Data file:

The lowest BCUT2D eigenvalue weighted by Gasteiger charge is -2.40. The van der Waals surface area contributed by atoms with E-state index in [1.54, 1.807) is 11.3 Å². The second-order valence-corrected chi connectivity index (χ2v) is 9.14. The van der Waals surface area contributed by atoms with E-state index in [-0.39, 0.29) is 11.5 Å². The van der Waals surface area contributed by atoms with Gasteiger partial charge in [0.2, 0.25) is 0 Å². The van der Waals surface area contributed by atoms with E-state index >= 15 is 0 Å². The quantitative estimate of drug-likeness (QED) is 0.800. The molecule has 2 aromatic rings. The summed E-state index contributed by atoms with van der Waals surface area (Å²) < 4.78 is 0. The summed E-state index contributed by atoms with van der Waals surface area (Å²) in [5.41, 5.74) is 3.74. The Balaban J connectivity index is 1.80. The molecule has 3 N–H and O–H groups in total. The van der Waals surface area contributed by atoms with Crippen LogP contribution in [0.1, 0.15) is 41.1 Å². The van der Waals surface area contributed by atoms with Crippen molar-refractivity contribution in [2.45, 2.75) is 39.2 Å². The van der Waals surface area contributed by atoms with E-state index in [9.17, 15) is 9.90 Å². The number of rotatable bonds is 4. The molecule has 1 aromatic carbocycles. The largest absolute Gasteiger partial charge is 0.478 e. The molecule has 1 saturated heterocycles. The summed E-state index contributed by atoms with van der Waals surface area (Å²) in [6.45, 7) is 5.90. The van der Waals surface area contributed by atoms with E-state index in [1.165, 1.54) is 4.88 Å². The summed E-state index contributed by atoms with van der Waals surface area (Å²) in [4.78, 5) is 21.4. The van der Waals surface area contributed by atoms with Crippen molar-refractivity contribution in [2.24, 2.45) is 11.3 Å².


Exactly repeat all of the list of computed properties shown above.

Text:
The lowest BCUT2D eigenvalue weighted by Gasteiger charge is -2.40. The van der Waals surface area contributed by atoms with E-state index in [1.54, 1.807) is 11.3 Å². The second-order valence-corrected chi connectivity index (χ2v) is 9.14. The van der Waals surface area contributed by atoms with E-state index in [-0.39, 0.29) is 11.5 Å². The van der Waals surface area contributed by atoms with Gasteiger partial charge in [0.2, 0.25) is 0 Å². The van der Waals surface area contributed by atoms with E-state index >= 15 is 0 Å². The quantitative estimate of drug-likeness (QED) is 0.800. The molecule has 2 aromatic rings. The summed E-state index contributed by atoms with van der Waals surface area (Å²) < 4.78 is 0. The summed E-state index contributed by atoms with van der Waals surface area (Å²) in [5.41, 5.74) is 3.74. The Balaban J connectivity index is 1.80. The molecule has 3 N–H and O–H groups in total. The van der Waals surface area contributed by atoms with Crippen LogP contribution in [0.1, 0.15) is 41.1 Å². The van der Waals surface area contributed by atoms with Crippen molar-refractivity contribution in [2.45, 2.75) is 39.2 Å². The van der Waals surface area contributed by atoms with E-state index in [9.17, 15) is 9.90 Å². The number of rotatable bonds is 4. The molecule has 1 aromatic carbocycles. The largest absolute Gasteiger partial charge is 0.478 e. The molecule has 1 saturated heterocycles. The summed E-state index contributed by atoms with van der Waals surface area (Å²) in [6.45, 7) is 5.90. The van der Waals surface area contributed by atoms with E-state index in [1.165, 1.54) is 4.88 Å². The summed E-state index contributed by atoms with van der Waals surface area (Å²) in [4.78, 5) is 21.4. The van der Waals surface area contributed by atoms with Crippen molar-refractivity contribution in [2.24, 2.45) is 11.3 Å².